The perfect match.
After searching for six years, to have found the perfect match filled him with exhilaration. The matching of the other parts was simple. Eyes were different. Just that soft shade; off forest green like dark green mossed pools with golden flecks in them. Tiger eyes. Eyes that assessed and invited one into the soul. Perfect! Just perfect. He had almost been ready to give up his search. He had left it for a few years when he couldn’t reach his goal but now it was within his grasp.
Collecting the eyes would be more difficult. The owner of those eyes was not a dimwit or babe bewitched by modelling success. She was a cool professional who would not be hoodwinked easily. They say the eyes are the mirror of the soul. He had seen the intelligence behind those eyes, the sharp inquisitive mind.
It would be too easy to accidentally tip off and warn the person. He must constrain and capture that mind and bend it to his needs. He could not afford to let those orbs slip away. They would light up his masterpiece, bring it to life at last; make him a whole man at peace with himself, his quest finally over. He went to work thinking his next steps over. This would require careful planning.
Kate stood at the podium. She had been introduced and her future move to Aus outlined. She began her speech looking around the auditorium. She recognised few faces but fixed her eyes on the third row making eye contact. She felt less nervous that way when faced with an audience.
She moved her eyes later during the speech looking around the room. Defoe sat at the back and saw her eyes move and fix on someone in the fourth row. For a moment, she froze and stopped mid-speech but quickly regained her place and carried on as if she had not hesitated. He signalled to a cop who was at the back and that woman moved into a space in the fifth row.
Kate finished to a round of applause and the organiser of the conference wished her well in her new career. As the auditorium emptied the cop followed the woman out to the car park. She had orders to follow her home and take pictures of this woman to see if it was Ms Hilenko. The pictures they had of the killer were of a young woman of 24 after her graduation. She was now thirty-two but the pictures should identify her.
Defoe went to Kate. She was white but had recovered her composure. It had taken all her strength to carry on speaking with that woman’s eyes drilled into her. She felt denuded, the woman raking her eyes over her torso but then worse, they had focused on her eyes. Kate knew it was Hilenko. She felt it in her bones.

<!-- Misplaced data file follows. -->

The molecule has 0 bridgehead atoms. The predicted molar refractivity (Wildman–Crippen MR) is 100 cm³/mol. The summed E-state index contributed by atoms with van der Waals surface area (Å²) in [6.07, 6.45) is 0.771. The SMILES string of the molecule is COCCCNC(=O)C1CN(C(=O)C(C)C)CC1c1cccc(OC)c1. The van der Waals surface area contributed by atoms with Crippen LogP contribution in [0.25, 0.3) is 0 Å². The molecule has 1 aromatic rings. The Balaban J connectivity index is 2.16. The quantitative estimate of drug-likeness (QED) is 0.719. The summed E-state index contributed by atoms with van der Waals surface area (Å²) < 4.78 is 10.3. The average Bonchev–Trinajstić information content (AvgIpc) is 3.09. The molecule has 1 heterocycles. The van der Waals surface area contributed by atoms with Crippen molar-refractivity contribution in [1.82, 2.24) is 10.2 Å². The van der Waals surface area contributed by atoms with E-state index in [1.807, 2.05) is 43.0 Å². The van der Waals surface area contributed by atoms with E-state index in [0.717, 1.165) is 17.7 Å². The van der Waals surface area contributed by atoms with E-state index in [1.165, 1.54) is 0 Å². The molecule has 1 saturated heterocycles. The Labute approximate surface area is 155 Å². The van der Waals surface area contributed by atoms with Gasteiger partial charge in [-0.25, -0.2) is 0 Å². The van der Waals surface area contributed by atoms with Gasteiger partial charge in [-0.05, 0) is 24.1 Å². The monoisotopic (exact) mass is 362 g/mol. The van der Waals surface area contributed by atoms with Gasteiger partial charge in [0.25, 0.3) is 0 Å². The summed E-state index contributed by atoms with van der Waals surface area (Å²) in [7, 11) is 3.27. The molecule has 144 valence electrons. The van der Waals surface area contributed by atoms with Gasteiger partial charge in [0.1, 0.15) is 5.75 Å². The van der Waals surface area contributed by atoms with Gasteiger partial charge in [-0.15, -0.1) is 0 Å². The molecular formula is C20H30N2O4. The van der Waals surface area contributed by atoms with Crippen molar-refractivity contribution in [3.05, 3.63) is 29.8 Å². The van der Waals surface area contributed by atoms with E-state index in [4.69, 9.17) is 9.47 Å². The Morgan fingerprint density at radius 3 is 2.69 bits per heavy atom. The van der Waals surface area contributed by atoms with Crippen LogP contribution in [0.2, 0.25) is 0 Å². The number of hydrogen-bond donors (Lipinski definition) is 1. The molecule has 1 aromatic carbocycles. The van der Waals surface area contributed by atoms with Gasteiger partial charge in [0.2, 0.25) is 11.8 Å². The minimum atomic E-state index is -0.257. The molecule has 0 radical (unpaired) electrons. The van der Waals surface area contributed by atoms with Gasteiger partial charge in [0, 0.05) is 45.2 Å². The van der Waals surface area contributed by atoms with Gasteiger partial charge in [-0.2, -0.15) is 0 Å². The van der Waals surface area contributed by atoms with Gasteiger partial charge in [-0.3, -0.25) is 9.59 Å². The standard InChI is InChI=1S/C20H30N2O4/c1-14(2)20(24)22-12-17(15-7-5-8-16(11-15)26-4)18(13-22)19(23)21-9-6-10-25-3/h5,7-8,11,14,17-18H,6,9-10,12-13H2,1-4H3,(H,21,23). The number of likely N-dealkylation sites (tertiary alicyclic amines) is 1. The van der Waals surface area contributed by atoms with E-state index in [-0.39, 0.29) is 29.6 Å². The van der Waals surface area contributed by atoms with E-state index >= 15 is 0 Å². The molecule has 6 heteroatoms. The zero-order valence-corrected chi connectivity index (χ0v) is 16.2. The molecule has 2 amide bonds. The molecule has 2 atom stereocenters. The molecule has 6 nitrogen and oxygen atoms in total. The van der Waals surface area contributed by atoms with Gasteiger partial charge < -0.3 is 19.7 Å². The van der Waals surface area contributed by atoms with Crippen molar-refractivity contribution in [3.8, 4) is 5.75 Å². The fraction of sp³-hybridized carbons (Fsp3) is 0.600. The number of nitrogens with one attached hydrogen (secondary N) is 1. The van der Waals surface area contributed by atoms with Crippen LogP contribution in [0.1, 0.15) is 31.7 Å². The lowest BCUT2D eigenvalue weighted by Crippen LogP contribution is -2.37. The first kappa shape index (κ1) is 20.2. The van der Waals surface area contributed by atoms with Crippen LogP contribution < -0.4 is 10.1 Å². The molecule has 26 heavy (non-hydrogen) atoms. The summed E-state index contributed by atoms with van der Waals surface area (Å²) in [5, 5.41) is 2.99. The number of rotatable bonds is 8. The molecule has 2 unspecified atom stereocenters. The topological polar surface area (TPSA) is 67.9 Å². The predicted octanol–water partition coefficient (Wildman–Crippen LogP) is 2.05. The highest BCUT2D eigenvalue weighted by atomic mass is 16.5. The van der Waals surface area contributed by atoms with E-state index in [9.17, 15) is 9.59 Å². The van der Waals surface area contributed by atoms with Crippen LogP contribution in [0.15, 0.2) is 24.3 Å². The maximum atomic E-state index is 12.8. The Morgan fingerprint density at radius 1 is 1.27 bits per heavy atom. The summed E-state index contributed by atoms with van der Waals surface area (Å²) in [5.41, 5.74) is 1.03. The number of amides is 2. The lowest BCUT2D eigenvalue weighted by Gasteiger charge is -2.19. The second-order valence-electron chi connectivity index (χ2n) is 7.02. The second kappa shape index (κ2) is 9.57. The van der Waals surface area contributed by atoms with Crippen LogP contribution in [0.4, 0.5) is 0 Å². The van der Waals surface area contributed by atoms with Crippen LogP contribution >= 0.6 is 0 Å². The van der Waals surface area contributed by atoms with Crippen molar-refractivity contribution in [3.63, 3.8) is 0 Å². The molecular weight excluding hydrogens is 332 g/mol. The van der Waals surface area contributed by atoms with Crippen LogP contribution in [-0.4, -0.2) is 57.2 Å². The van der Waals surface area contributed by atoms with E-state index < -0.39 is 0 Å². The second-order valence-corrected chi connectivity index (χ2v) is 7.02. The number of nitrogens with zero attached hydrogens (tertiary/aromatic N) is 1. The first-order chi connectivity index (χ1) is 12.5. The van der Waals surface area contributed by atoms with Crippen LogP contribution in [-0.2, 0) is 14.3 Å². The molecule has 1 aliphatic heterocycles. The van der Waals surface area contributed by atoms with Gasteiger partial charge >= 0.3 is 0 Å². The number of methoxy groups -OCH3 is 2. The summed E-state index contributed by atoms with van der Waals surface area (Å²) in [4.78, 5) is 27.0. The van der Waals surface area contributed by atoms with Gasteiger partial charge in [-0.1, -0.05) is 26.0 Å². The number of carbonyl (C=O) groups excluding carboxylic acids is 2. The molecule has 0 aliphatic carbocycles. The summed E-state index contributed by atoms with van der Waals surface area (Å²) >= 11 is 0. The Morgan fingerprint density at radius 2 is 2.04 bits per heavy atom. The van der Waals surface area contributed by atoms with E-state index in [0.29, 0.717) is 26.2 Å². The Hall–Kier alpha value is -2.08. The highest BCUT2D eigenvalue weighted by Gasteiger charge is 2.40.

The woman wore a black wig and black glasses which disguised the colour of her eyes but her height and the masculinity and severity of her features drew Kate’s attention to her. There was no softness there, no womanliness. The woman wore her clothes as if she rejected any femininity, despised it; forsaking it for a masculine mantel she wore with pride. Kate guessed she despised women in her social and working life.
‘‘It was her, I’m sure of it,’’ said Kate.
‘Angie will find out. If it is her then she is hunting you like a predator, waiting for the right moment to trap you. We must be more careful now.’
‘You should have seen her when the organiser wished me well for my move to Aus. She looked at me as if she had lost a prize, as if something had been taken away from her.’
‘She had. You will be the final piece in this jigsaw that completes her happiness. You are necessary to her salvation. She needs you and cannot think of a future without you.’ He took her arm.’‘Come on, food and a stiff drink for you.’ She accepted his arm as he led her out. His strength enveloped her. She felt safe and protected and happy.
The woman from the fourth row hit the accelerator and shot forward nearly skidding. She could not believe what she had heard. Kate Masters was leaving the country. All her best made plans were crashing around her ears. She had watched her speech. This woman had changed since the last conference. There was an inner warmth, borne of contentment that had been missing earlier. The contentment was reflected in the softness of her eyes, the golden flecks warming up those dark green pools. She needed those eyes for Michael. The masterpiece would be finished and he would feel complete.
She could not lose her. She drove confidently and carefully made plans. All was not lost. The woman would leave in a month. She had time to catch her and use her. She knew where she lived and could trap her there. It would not take long for Michael to take those eyes.